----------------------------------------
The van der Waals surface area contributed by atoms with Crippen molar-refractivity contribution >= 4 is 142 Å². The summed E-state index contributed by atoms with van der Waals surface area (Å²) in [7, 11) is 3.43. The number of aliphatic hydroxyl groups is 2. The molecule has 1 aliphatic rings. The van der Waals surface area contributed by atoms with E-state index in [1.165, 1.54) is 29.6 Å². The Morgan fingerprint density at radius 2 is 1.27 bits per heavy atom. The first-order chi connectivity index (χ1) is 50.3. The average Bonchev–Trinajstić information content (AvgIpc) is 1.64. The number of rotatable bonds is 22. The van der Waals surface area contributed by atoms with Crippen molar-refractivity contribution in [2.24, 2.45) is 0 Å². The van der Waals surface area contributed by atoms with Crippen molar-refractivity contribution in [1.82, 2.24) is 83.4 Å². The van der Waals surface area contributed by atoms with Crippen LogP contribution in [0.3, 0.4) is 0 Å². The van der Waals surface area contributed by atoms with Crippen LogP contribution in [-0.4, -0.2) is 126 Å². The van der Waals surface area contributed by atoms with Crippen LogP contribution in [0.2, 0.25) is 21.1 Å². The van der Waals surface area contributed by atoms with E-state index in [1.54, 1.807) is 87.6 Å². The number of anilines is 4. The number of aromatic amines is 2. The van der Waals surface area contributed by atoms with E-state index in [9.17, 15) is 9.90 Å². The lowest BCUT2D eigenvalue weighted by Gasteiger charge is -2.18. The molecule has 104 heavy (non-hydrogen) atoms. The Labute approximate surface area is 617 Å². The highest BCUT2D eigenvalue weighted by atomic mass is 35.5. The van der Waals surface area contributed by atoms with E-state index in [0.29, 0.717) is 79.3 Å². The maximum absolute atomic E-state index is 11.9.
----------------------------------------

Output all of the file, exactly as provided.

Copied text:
The van der Waals surface area contributed by atoms with Crippen molar-refractivity contribution >= 4 is 142 Å². The summed E-state index contributed by atoms with van der Waals surface area (Å²) in [7, 11) is 3.43. The number of aliphatic hydroxyl groups is 2. The molecule has 1 aliphatic rings. The van der Waals surface area contributed by atoms with E-state index in [1.165, 1.54) is 29.6 Å². The Morgan fingerprint density at radius 2 is 1.27 bits per heavy atom. The first-order chi connectivity index (χ1) is 50.3. The average Bonchev–Trinajstić information content (AvgIpc) is 1.64. The number of rotatable bonds is 22. The van der Waals surface area contributed by atoms with Crippen molar-refractivity contribution in [2.24, 2.45) is 0 Å². The van der Waals surface area contributed by atoms with Crippen molar-refractivity contribution in [1.82, 2.24) is 83.4 Å². The van der Waals surface area contributed by atoms with Crippen LogP contribution in [0.3, 0.4) is 0 Å². The van der Waals surface area contributed by atoms with Crippen LogP contribution in [-0.4, -0.2) is 126 Å². The van der Waals surface area contributed by atoms with Crippen LogP contribution in [0.2, 0.25) is 21.1 Å². The van der Waals surface area contributed by atoms with E-state index in [1.54, 1.807) is 87.6 Å². The number of anilines is 4. The number of aromatic amines is 2. The van der Waals surface area contributed by atoms with E-state index in [9.17, 15) is 9.90 Å². The lowest BCUT2D eigenvalue weighted by Gasteiger charge is -2.18. The molecule has 104 heavy (non-hydrogen) atoms. The Labute approximate surface area is 617 Å². The highest BCUT2D eigenvalue weighted by atomic mass is 35.5. The van der Waals surface area contributed by atoms with E-state index in [0.29, 0.717) is 79.3 Å². The maximum absolute atomic E-state index is 11.9.